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Modern love is complicated. And we have the technology to prove it.
When Phoenix-based attorney Ruby Torres was told chemotherapy to treat breast cancer would hurt her ability to become pregnant, she opted for in vitro fertilization and her then-boyfriend John Terrell donated his sperm. Torres and Terrell married, then divorced, without ever attempting implantation. So, who gets to decide what happens to the seven embryos the pair created?
Unsurprisingly, there are now contracts that cover exactly this situation. Torres and Terrell signed an IVF Agreement at the fertility clinic that read:
In the event the patient and her spouse are divorced or the patient and her partner dissolve their relationship, we agree that the embryos should be disposed of in the following manner ...
A court decree and/or settlement agreement will be presented to the Clinic directing use to achieve a pregnancy in one of us or donation to another couple for that purpose.
Terrell wanted the embryos destroyed, while Torres wanted them preserved, so the matter went to family court. There, Terrell testified that he "never intended on having children" if he and Torres were not together, initially declined to donate his sperm, and he only agreed "as a favor" after Torres was going to use another ex's sperm instead. This, along with the agreement and Torres's cancer diagnosis was enough to tip the scales in her favor when it came to custody of the embryos, according to the court:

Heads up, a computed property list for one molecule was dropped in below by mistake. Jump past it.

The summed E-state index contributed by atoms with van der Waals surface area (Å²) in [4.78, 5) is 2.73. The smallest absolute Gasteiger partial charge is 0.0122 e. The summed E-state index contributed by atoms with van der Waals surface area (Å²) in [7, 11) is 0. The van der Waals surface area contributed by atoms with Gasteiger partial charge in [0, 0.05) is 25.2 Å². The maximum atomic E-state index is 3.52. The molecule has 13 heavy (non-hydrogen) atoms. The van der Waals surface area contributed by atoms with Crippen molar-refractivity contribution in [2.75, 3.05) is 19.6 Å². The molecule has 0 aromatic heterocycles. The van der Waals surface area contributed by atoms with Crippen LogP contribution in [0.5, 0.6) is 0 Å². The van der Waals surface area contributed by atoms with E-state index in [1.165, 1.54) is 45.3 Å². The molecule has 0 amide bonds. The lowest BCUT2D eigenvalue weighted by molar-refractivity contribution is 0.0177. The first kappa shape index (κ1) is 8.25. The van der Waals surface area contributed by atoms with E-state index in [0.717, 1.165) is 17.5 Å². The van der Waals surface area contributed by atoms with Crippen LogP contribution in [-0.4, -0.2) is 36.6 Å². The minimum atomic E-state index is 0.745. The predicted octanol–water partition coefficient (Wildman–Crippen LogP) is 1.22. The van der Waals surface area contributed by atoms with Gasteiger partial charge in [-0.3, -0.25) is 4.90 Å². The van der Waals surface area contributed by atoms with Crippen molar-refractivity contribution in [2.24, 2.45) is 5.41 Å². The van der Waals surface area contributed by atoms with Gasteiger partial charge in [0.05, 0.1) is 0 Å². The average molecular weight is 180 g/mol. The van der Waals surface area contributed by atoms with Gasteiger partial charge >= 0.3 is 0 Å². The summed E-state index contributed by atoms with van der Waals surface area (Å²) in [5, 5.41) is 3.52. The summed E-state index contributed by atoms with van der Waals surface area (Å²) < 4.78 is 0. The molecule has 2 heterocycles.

"With this information, Torres located a donor who was prepared to assist in the creation of fertilized eggs. It was only after hearing about the other donor that Terrell agreed to provide his gametes ... Although the trial court found that Torres had less than a one percent chance of having biological children through normal means of pregnancy, and that she had gone through great pains to preserve a method by which she could have biological children, the court nevertheless appeared to conclude that the mere possibility that Torres could conceive and bear a biological child after her cancer treatment tipped the balance against Torres' claims to the embryos."
While Torres was able to secure custody in this case, trying to determine who gets custody of created embryos can be legally, and emotionally, complex. And courts don't always side with egg donors. It's best to have a clear agreement in place before any conflict arises. For help with creating or reviewing such an agreement, or resolving embryo custody conflicts talk to an experienced custody attorney where you live.
Meeting with a lawyer can help you understand your options and how to best protect your rights. Visit our attorney directory to find a lawyer near you who can help.
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